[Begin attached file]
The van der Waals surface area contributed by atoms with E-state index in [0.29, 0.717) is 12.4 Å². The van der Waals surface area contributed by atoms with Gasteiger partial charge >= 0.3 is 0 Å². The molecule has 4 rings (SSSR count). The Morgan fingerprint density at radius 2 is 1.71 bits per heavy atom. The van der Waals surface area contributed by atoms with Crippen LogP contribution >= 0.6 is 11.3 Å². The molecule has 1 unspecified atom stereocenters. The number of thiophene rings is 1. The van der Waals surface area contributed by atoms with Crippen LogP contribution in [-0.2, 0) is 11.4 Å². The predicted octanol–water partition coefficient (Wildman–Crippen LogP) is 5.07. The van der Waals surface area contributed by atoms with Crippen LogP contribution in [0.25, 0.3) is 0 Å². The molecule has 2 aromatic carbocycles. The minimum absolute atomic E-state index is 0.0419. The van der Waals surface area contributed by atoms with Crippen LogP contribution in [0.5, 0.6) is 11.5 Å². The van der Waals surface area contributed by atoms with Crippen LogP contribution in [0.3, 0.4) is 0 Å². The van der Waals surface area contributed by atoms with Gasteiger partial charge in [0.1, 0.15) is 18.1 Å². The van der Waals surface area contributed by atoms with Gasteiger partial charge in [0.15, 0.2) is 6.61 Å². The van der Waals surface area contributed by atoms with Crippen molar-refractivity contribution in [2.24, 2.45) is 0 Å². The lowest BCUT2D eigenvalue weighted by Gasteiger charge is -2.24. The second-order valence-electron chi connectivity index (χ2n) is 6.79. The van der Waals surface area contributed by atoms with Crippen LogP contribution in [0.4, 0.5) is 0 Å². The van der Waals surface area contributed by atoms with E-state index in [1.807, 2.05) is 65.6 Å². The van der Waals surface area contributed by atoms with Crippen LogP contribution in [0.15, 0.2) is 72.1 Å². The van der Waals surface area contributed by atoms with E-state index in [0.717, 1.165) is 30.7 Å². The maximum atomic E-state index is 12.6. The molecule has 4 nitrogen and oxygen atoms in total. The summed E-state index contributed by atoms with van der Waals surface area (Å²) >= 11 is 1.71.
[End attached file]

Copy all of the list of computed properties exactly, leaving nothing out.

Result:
The van der Waals surface area contributed by atoms with E-state index in [0.29, 0.717) is 12.4 Å². The van der Waals surface area contributed by atoms with Gasteiger partial charge >= 0.3 is 0 Å². The molecule has 4 rings (SSSR count). The Morgan fingerprint density at radius 2 is 1.71 bits per heavy atom. The van der Waals surface area contributed by atoms with Crippen LogP contribution >= 0.6 is 11.3 Å². The molecule has 1 unspecified atom stereocenters. The number of thiophene rings is 1. The van der Waals surface area contributed by atoms with Crippen LogP contribution in [-0.2, 0) is 11.4 Å². The predicted octanol–water partition coefficient (Wildman–Crippen LogP) is 5.07. The van der Waals surface area contributed by atoms with Crippen LogP contribution in [0.25, 0.3) is 0 Å². The molecule has 2 aromatic carbocycles. The minimum absolute atomic E-state index is 0.0419. The van der Waals surface area contributed by atoms with Crippen LogP contribution in [0.5, 0.6) is 11.5 Å². The van der Waals surface area contributed by atoms with Crippen LogP contribution in [0.3, 0.4) is 0 Å². The van der Waals surface area contributed by atoms with Gasteiger partial charge in [0.1, 0.15) is 18.1 Å². The van der Waals surface area contributed by atoms with Gasteiger partial charge in [0.15, 0.2) is 6.61 Å². The van der Waals surface area contributed by atoms with Crippen molar-refractivity contribution in [2.24, 2.45) is 0 Å². The lowest BCUT2D eigenvalue weighted by Gasteiger charge is -2.24. The second-order valence-electron chi connectivity index (χ2n) is 6.79. The van der Waals surface area contributed by atoms with Crippen LogP contribution in [0.4, 0.5) is 0 Å². The van der Waals surface area contributed by atoms with E-state index in [1.807, 2.05) is 65.6 Å². The van der Waals surface area contributed by atoms with Crippen LogP contribution in [0.15, 0.2) is 72.1 Å². The van der Waals surface area contributed by atoms with E-state index in [0.717, 1.165) is 30.7 Å². The maximum atomic E-state index is 12.6. The molecule has 4 nitrogen and oxygen atoms in total. The summed E-state index contributed by atoms with van der Waals surface area (Å²) >= 11 is 1.71.